Commentary on “The efficacy of the dual wave length
Gemini laser on resistant port wine stains: A pilot study”
(A. Liem et al.)
Received: 16 April 2008 / Accepted: 16 April 2008 /Published online: 4 June 2008
The gold standard in treating port wine stain hemangiomas in
facial flat lesion in children is the use of pulsed dye laser or
variable-pulse pulsed dye laser. The authors have tackled non-
responding and resistant port wine hemangiomas (PWS) with
the use of an interesting and seemingly effective combination
of Nd:YAG 1,064 nm and a frequency-doubled KTP 532 nm
using 5- and 10-mm spots.
A wavelength of 1,064 nm is used in thicker hemangio-
mas resistant to pulsed dye laser (PDL) and will result in
reduction in the vascular volume and its use is well known
in the treatment of type III–IV skin types.
The problem with using 1,064 nm is the learning curve and
the efforts in matching the pulse width and energy with the
vessel size, color, skin type, and depth of penetration, which
need well-trained laser personnel to conduct the treatment.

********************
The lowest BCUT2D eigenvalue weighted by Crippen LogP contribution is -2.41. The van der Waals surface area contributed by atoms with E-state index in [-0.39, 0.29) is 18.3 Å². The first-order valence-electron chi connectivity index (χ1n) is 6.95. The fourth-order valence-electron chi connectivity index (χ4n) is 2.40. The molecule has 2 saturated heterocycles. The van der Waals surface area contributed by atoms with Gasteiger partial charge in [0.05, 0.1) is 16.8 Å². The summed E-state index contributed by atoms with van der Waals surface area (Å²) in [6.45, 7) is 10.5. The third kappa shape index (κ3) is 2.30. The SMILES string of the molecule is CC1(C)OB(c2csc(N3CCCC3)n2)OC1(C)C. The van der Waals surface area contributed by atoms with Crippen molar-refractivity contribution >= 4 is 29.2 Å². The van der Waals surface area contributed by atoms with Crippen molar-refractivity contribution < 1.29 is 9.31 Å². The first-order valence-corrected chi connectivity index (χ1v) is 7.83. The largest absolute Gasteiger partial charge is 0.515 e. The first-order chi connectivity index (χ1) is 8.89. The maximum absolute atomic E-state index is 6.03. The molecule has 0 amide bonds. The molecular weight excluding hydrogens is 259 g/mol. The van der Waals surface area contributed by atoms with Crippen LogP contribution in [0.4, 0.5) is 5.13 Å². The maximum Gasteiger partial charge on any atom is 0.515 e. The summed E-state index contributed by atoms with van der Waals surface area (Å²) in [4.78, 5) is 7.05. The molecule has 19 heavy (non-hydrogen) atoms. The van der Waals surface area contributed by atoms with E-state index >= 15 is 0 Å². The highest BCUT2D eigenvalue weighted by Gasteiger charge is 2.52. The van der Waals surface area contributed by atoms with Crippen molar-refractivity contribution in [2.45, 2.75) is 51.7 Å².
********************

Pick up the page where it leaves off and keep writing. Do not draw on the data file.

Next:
Using the scanner technique, 532 nm cannot be used on partly
pigmented or tan skin.
The combined 1,064 nm and 532 nm can be used with
benefit on diffuse redness and telangiectasia.
KTP is more efficient in treating individual telangiectasia
and telangiectatic erythema.
The frequency, 1,064 nm, is very useful in both superficial
telangiectasia 1 mm in diameter and in deeper larger blue vessels.
The complication rate increases with increasing the fluence
and the pulse duration to produce crusts or depressed scars
and may induce intravascular thromboses and perivascular
edema, which is slow to resolve.
Again, I congratulate the authors on tackling this delicate
and important subject with what will open a new avenue in the
treatment of vascular lesions in the face and the rest of the body.
Eur J Plast Surg (2008) 31:129
This commentary refers to the article http://dx.doi.org/10.1007/
H. Alani (*)
Department of Plastic Surgery, Providence Hospital,
Southfield, MI, USA